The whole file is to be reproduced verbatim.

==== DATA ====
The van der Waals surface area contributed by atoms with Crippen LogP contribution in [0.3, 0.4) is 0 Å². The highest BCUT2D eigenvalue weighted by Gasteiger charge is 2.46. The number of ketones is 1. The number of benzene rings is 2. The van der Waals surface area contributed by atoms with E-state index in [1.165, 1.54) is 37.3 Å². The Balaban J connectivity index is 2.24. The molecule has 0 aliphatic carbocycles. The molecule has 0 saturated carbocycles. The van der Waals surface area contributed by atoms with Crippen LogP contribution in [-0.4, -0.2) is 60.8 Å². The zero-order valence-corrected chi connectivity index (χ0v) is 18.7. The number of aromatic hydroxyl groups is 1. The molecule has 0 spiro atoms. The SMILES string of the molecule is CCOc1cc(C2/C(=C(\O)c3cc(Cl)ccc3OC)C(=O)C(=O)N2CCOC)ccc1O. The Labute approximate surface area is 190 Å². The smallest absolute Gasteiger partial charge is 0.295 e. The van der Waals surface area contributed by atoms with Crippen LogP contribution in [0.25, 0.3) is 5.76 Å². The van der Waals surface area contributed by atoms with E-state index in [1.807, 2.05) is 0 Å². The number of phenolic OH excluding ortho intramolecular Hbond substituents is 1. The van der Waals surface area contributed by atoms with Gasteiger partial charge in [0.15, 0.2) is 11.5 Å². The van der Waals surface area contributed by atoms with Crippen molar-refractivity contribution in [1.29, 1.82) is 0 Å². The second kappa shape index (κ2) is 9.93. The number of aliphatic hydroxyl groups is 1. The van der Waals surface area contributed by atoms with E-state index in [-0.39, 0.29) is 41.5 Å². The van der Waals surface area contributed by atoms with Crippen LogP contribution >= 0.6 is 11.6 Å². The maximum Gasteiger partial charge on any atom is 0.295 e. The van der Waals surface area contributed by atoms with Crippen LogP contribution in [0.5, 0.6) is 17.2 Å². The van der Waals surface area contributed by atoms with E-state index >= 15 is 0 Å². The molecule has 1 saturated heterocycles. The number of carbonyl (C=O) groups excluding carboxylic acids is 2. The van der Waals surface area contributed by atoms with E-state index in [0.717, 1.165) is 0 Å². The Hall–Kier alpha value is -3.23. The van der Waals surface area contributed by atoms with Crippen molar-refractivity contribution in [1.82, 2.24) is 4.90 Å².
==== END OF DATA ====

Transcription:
The van der Waals surface area contributed by atoms with Crippen LogP contribution in [0.3, 0.4) is 0 Å². The highest BCUT2D eigenvalue weighted by Gasteiger charge is 2.46. The number of ketones is 1. The number of benzene rings is 2. The van der Waals surface area contributed by atoms with E-state index in [1.165, 1.54) is 37.3 Å². The Balaban J connectivity index is 2.24. The molecule has 0 aliphatic carbocycles. The molecule has 0 saturated carbocycles. The van der Waals surface area contributed by atoms with Crippen LogP contribution in [-0.4, -0.2) is 60.8 Å². The zero-order valence-corrected chi connectivity index (χ0v) is 18.7. The number of aromatic hydroxyl groups is 1. The molecule has 0 spiro atoms. The SMILES string of the molecule is CCOc1cc(C2/C(=C(\O)c3cc(Cl)ccc3OC)C(=O)C(=O)N2CCOC)ccc1O. The Labute approximate surface area is 190 Å². The smallest absolute Gasteiger partial charge is 0.295 e. The van der Waals surface area contributed by atoms with Crippen LogP contribution in [0.25, 0.3) is 5.76 Å². The van der Waals surface area contributed by atoms with E-state index in [1.807, 2.05) is 0 Å². The number of phenolic OH excluding ortho intramolecular Hbond substituents is 1. The van der Waals surface area contributed by atoms with Gasteiger partial charge in [0.15, 0.2) is 11.5 Å². The van der Waals surface area contributed by atoms with Crippen molar-refractivity contribution in [1.29, 1.82) is 0 Å². The second kappa shape index (κ2) is 9.93. The number of aliphatic hydroxyl groups is 1. The van der Waals surface area contributed by atoms with E-state index in [-0.39, 0.29) is 41.5 Å². The van der Waals surface area contributed by atoms with Crippen LogP contribution >= 0.6 is 11.6 Å². The maximum Gasteiger partial charge on any atom is 0.295 e. The van der Waals surface area contributed by atoms with Crippen LogP contribution in [0.5, 0.6) is 17.2 Å². The van der Waals surface area contributed by atoms with E-state index >= 15 is 0 Å². The molecule has 1 saturated heterocycles. The number of carbonyl (C=O) groups excluding carboxylic acids is 2. The van der Waals surface area contributed by atoms with E-state index in [0.717, 1.165) is 0 Å². The Hall–Kier alpha value is -3.23. The van der Waals surface area contributed by atoms with Crippen molar-refractivity contribution in [1.82, 2.24) is 4.90 Å².